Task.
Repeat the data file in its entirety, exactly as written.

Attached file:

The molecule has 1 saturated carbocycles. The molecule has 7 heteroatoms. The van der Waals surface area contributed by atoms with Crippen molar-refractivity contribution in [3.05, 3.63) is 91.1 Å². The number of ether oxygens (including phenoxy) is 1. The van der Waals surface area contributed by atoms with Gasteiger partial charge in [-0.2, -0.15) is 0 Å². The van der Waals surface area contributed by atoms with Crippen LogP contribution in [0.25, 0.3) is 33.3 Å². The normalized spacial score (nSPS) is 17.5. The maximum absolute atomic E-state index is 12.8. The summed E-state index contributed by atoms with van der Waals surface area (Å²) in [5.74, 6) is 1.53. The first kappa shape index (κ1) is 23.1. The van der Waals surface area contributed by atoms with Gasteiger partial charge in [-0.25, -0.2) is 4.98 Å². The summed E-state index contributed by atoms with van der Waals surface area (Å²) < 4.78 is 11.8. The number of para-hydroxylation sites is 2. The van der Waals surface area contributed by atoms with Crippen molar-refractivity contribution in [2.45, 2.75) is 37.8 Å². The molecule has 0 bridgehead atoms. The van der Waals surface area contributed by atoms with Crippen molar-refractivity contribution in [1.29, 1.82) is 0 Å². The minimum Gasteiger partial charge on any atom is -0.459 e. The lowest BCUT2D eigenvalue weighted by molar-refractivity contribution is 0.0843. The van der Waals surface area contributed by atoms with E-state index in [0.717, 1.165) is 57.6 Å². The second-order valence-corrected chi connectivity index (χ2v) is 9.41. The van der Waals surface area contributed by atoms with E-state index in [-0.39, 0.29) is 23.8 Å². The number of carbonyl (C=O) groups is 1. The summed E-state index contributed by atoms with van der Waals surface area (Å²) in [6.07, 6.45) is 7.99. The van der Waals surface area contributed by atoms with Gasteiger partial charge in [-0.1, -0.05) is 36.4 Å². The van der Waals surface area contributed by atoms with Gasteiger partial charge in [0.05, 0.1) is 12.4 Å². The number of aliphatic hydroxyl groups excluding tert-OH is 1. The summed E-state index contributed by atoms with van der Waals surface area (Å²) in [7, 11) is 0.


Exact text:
The molecule has 1 saturated carbocycles. The molecule has 7 heteroatoms. The van der Waals surface area contributed by atoms with Crippen molar-refractivity contribution in [3.05, 3.63) is 91.1 Å². The number of ether oxygens (including phenoxy) is 1. The van der Waals surface area contributed by atoms with Gasteiger partial charge in [-0.2, -0.15) is 0 Å². The van der Waals surface area contributed by atoms with Crippen LogP contribution in [0.25, 0.3) is 33.3 Å². The normalized spacial score (nSPS) is 17.5. The maximum absolute atomic E-state index is 12.8. The summed E-state index contributed by atoms with van der Waals surface area (Å²) in [5.74, 6) is 1.53. The first kappa shape index (κ1) is 23.1. The van der Waals surface area contributed by atoms with Gasteiger partial charge in [-0.25, -0.2) is 4.98 Å². The summed E-state index contributed by atoms with van der Waals surface area (Å²) < 4.78 is 11.8. The number of para-hydroxylation sites is 2. The van der Waals surface area contributed by atoms with Crippen molar-refractivity contribution in [2.45, 2.75) is 37.8 Å². The molecule has 0 bridgehead atoms. The van der Waals surface area contributed by atoms with Crippen molar-refractivity contribution in [1.29, 1.82) is 0 Å². The minimum Gasteiger partial charge on any atom is -0.459 e. The lowest BCUT2D eigenvalue weighted by molar-refractivity contribution is 0.0843. The van der Waals surface area contributed by atoms with E-state index in [0.717, 1.165) is 57.6 Å². The second-order valence-corrected chi connectivity index (χ2v) is 9.41. The van der Waals surface area contributed by atoms with E-state index in [-0.39, 0.29) is 23.8 Å². The number of carbonyl (C=O) groups is 1. The summed E-state index contributed by atoms with van der Waals surface area (Å²) in [6.07, 6.45) is 7.99. The van der Waals surface area contributed by atoms with Gasteiger partial charge in [-0.1, -0.05) is 36.4 Å². The van der Waals surface area contributed by atoms with Gasteiger partial charge in [0.05, 0.1) is 12.4 Å². The number of aliphatic hydroxyl groups excluding tert-OH is 1. The summed E-state index contributed by atoms with van der Waals surface area (Å²) in [7, 11) is 0.